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Fourth Week

I imagine that he woke slowly,
in the way I emerge from deep sleep,
crossing boundaries,
from life to life,
from dream to sensual world.

And such dreams!
The anguish as he faced his death.
The shame to be mocked, ridiculed.
The pain of torture and dying,
and the isolation,
more than anything the terrible loneliness,
as friends ran or kept their distance.

And then traveling through all-time
in such a little time of 40 hours.

I imagine that the tomb was dark and cool and musty,
In that strange rock underground of dry places,
it must have been the smell and the cool that brought him round
gnawing hunger and memories of a desert fast.

Alive again in his body!
I wonder at the sensation and the emotion
that flooded his awakening brain
as he rose from his rocky bed.

I imagine, when the stone gave way to an eastern vista,
the sun was shining low on the horizon.
As he emerged from the darkness
He must have been nearly blinded by the light.

But as his eyes adjusted,
pupils shrinking as Teacher grew,
I imagine that he walked,
carefully picking his way among stunned soldiers.

I imagine, in the stillness of that morning,
he heard first the birds, the songs of the birds,
there had always been birds.


-- Paul N. Duckro
St. Louis


I walk
in wide circles
the limits
of good taste.

I enter areas
not of my own
I hold
the secret sins
of many
in ears
that are always

-- (Fr.) Stuart Juleen
San Antonio


I miss being touched,
the homecoming hug,
the balm of backrubs
that heal like aloe on burns.

I miss the casual pat
that slips into caress,
the hand across the table,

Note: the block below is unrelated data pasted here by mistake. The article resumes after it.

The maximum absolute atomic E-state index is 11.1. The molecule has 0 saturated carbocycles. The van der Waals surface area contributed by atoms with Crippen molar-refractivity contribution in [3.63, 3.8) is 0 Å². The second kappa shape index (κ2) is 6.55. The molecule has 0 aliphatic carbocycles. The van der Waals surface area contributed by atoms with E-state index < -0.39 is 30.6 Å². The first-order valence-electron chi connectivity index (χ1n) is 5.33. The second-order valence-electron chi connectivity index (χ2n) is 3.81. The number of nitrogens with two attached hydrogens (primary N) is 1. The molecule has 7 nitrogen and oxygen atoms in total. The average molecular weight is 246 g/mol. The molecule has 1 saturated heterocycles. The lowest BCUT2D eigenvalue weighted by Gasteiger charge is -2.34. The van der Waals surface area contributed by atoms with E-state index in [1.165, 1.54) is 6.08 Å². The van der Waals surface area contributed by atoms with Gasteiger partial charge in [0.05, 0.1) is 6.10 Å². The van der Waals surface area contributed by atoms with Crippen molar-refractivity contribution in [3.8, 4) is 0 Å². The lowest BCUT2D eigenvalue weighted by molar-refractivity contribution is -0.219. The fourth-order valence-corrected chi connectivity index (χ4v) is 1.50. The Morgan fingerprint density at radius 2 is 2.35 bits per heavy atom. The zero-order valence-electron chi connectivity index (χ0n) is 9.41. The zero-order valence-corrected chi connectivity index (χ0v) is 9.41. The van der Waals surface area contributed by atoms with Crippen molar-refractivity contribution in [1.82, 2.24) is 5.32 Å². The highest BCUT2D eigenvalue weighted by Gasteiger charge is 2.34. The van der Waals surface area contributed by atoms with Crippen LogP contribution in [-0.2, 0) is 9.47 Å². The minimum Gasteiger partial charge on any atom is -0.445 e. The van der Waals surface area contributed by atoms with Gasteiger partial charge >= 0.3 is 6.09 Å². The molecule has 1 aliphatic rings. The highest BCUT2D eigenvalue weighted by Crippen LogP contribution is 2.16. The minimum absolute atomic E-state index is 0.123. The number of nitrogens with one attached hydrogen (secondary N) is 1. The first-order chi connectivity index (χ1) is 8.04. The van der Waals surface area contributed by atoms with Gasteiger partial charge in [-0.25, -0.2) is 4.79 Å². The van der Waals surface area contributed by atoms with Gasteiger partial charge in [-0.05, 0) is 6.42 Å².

the acquiescent nudge,
the fleeting squeeze,
what Ilka Chase called
“the tentative toe” exploring
the possibility of reconciliation
in the night.

I miss rubbing shoulders at the show,
kisses on the back
of the neck,
the gentle revelatory exposure
of self in skin against skin.

I miss feeling enveloped,
feeling mattered, feeling centered.
I miss being touched.

-- Margery Frisbie
Arlington Heights, Ill.

5:45 a.m.

He sits with one unglazed doughnut
and a cup of black coffee.
He does not acknowledge
the presence of other customers.

The manager, without flourish,
had waved off the little man’s
offer of coins from his coat.
The man had nodded gratitude.

He takes his place and arranges
doughnut and coffee
on the little table.
He pauses and takes a deep breath.

He takes up the doughnut
and inhales fully and puts it
back down. Again he pauses
and closes his eyes and opens them.

He takes it up again and
holds it in both hands and pauses.
He closes his eyes
and mutters under his breath.

He takes a bite and,
eyes still closed, chews slowly.
“Praise Yahweh,” he says
and Yahweh is indeed praised.

-- Dale Wisely
Birmingham, Ala.

2001 in Poetry

2000 in Poetry

1999 in Poetry

Poems should be previously unpublished and limited to about 50 lines and preferably typed. Please send poems to NCR POETRY, 115 E. Armour Blvd., Kansas City MO 64111-1203. Or via e-mail topoetry@natcath.org or fax (816) 968-2280. Please include your street address, city, state, zip and daytime telephone number. NCR offers a small payment for poems we publish, so please include your Social Security number.

National Catholic Reporter, May 11, 2001